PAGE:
This is the type of post I originally intended to publish on this website, and the only type of post, for the website was created, at the behest of my editor at Viking/Penguin, to support my book WEIT. My idea then was to post a bit of cool evidence for evolution every few weeks or so. Then things got out of hand. . . But today we are back to the original mission.
One of the pieces of evidence I use for evolution, in both my book and my undergraduate classes, is the presence of vestigial traits. And there are some nice behavioral ones. I wiggle my ears for my students, which they love, but I do it to demonstrate our vestigial ear muscles, useless in modern humans but adaptive in our relatives, which can move their ears widely to localize sounds. (Check out your cat when it hears something.)
Humans have another vestigial behavior: the “grasping reflex” (also called the “palmar reflex”). Young infants can hold onto objects with both their hands and their feet—and hold tightly and tenaciously. They lose this behavior—which is instinctive, prompted by inserting a finger or a stick in their hands or feet—a few months after birth.
While we’re not 100% sure what it represents, I’d bet that it’s a genetic holdover from our ancestry as hairier primates. (Remember: we’re the only “naked apes.”) In primate species, the young are carried about by hanging onto their mother’s fur with both hands and feet, and they keep this behavior throughout infancy. Their ability to hold on is important for their survival.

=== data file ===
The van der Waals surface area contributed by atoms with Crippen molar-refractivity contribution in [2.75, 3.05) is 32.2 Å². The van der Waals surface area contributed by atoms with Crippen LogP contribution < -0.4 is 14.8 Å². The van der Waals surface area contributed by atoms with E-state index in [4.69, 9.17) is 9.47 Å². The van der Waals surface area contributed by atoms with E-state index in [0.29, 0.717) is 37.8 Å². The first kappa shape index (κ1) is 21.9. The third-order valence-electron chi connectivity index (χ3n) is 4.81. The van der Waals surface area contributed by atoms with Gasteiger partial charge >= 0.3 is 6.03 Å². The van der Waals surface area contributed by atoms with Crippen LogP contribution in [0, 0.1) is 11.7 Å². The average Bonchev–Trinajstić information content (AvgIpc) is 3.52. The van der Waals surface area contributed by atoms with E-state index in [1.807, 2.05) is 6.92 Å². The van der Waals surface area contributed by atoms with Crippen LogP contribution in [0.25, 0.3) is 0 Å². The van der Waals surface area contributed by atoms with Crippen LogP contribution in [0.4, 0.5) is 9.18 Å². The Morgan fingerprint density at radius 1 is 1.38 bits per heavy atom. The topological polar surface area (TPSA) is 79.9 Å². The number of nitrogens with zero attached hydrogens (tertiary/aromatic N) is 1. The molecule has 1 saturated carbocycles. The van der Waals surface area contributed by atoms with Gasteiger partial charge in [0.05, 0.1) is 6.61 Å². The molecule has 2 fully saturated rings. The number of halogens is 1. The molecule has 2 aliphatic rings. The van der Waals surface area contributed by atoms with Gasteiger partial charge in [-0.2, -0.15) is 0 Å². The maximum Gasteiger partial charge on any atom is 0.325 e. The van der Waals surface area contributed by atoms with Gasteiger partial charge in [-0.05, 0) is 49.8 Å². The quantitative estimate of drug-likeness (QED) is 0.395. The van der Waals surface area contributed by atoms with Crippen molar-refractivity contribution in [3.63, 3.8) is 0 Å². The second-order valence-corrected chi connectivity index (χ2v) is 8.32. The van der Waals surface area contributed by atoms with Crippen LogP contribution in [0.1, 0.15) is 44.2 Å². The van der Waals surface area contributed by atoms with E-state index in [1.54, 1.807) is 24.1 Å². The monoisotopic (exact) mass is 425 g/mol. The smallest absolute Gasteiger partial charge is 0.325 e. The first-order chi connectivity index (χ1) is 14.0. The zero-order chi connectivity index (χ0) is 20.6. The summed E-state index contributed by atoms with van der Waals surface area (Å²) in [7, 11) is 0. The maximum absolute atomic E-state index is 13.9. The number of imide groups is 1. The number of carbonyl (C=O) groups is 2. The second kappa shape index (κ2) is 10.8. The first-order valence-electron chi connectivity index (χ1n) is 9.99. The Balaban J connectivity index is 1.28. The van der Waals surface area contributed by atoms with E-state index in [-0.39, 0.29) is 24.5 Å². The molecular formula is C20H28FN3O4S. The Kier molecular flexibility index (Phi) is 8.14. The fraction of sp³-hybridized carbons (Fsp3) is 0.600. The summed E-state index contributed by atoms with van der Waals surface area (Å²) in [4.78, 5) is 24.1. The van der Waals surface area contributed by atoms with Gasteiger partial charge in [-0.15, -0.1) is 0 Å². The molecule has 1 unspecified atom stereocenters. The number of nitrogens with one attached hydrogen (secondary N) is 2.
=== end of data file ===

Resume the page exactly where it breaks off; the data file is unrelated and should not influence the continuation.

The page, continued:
Humans aren’t hairy, and aren’t carried about by clinging to their mother’s fur. But we still, at least for a short period, show genetically-based behaviors that testify to our descent from furrier creatures.
Here are some photos of the daughter of a friend. This one shows the grasping reflex at 7 days of age. Note that she’s holding on so hard that her fingers are white!
For years I tried to persuade my friends who had infants to let them hang from broomsticks (I have a drawing of this behavior in an evolution textbook from the 1920s), so I could photograph it or make a video. But for some reason they always refused, even though I claimed that one can do this safely: just put the infant over your lap or a bunch of pillows. No dice.
But I was recently shown this video from the 1930s showing two infants “competing” to see who can hang the longest. Here are the YouTube notes:
Fragment of “Johnny and Jimmy” (twins), a silent film by Myrtle McGraw, recorded in 1932. from McGraw, M.B. (1975). Growth: A study of Johnny and Jimmy. New York: Arno Press. 
One baby makes it for only 4 seconds (what a wimp!), but the other is still hanging after 37 seconds! I love the blotting out of the genitals.
Here’s a more recent video in which the infants are suspended more humanely. The genitalic blur has also been made spiffier: it’s now a fig leaf.
This isn’t the only primitive reflex displayed by human infants. Wikipedia has a whole list of them (the foot-closing is called the “plantar reflex”), and you might amuse yourself by speculating about which of them might have been adaptive in the infants of our ancestors, and why.